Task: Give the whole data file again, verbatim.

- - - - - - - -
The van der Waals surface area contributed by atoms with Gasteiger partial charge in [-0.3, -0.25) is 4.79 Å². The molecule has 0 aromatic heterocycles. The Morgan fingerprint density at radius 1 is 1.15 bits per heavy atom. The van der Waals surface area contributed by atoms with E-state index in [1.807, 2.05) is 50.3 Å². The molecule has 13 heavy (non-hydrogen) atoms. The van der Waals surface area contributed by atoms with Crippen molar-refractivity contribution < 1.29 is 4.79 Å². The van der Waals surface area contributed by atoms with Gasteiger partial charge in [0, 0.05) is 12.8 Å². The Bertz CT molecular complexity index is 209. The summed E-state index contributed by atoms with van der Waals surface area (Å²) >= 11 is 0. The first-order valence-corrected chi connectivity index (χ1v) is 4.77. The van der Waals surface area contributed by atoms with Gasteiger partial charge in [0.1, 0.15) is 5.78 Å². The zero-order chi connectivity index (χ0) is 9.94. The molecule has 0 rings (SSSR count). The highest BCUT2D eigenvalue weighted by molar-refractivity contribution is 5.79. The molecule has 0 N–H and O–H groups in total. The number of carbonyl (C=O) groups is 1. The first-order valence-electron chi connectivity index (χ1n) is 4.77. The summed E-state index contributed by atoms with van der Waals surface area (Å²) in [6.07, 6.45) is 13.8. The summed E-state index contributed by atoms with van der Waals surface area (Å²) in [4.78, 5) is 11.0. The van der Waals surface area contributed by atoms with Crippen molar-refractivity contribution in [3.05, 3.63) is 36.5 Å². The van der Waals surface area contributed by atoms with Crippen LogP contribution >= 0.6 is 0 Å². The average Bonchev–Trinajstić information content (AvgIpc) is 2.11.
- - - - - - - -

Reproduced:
The van der Waals surface area contributed by atoms with Gasteiger partial charge in [-0.3, -0.25) is 4.79 Å². The molecule has 0 aromatic heterocycles. The Morgan fingerprint density at radius 1 is 1.15 bits per heavy atom. The van der Waals surface area contributed by atoms with E-state index in [1.807, 2.05) is 50.3 Å². The molecule has 13 heavy (non-hydrogen) atoms. The van der Waals surface area contributed by atoms with Crippen molar-refractivity contribution < 1.29 is 4.79 Å². The van der Waals surface area contributed by atoms with Gasteiger partial charge in [0, 0.05) is 12.8 Å². The Bertz CT molecular complexity index is 209. The summed E-state index contributed by atoms with van der Waals surface area (Å²) >= 11 is 0. The first-order valence-corrected chi connectivity index (χ1v) is 4.77. The van der Waals surface area contributed by atoms with Gasteiger partial charge in [0.1, 0.15) is 5.78 Å². The zero-order chi connectivity index (χ0) is 9.94. The molecule has 0 rings (SSSR count). The highest BCUT2D eigenvalue weighted by molar-refractivity contribution is 5.79. The molecule has 0 N–H and O–H groups in total. The number of carbonyl (C=O) groups is 1. The first-order valence-electron chi connectivity index (χ1n) is 4.77. The summed E-state index contributed by atoms with van der Waals surface area (Å²) in [6.07, 6.45) is 13.8. The summed E-state index contributed by atoms with van der Waals surface area (Å²) in [4.78, 5) is 11.0. The van der Waals surface area contributed by atoms with Crippen molar-refractivity contribution in [3.05, 3.63) is 36.5 Å². The van der Waals surface area contributed by atoms with Crippen LogP contribution >= 0.6 is 0 Å². The average Bonchev–Trinajstić information content (AvgIpc) is 2.11.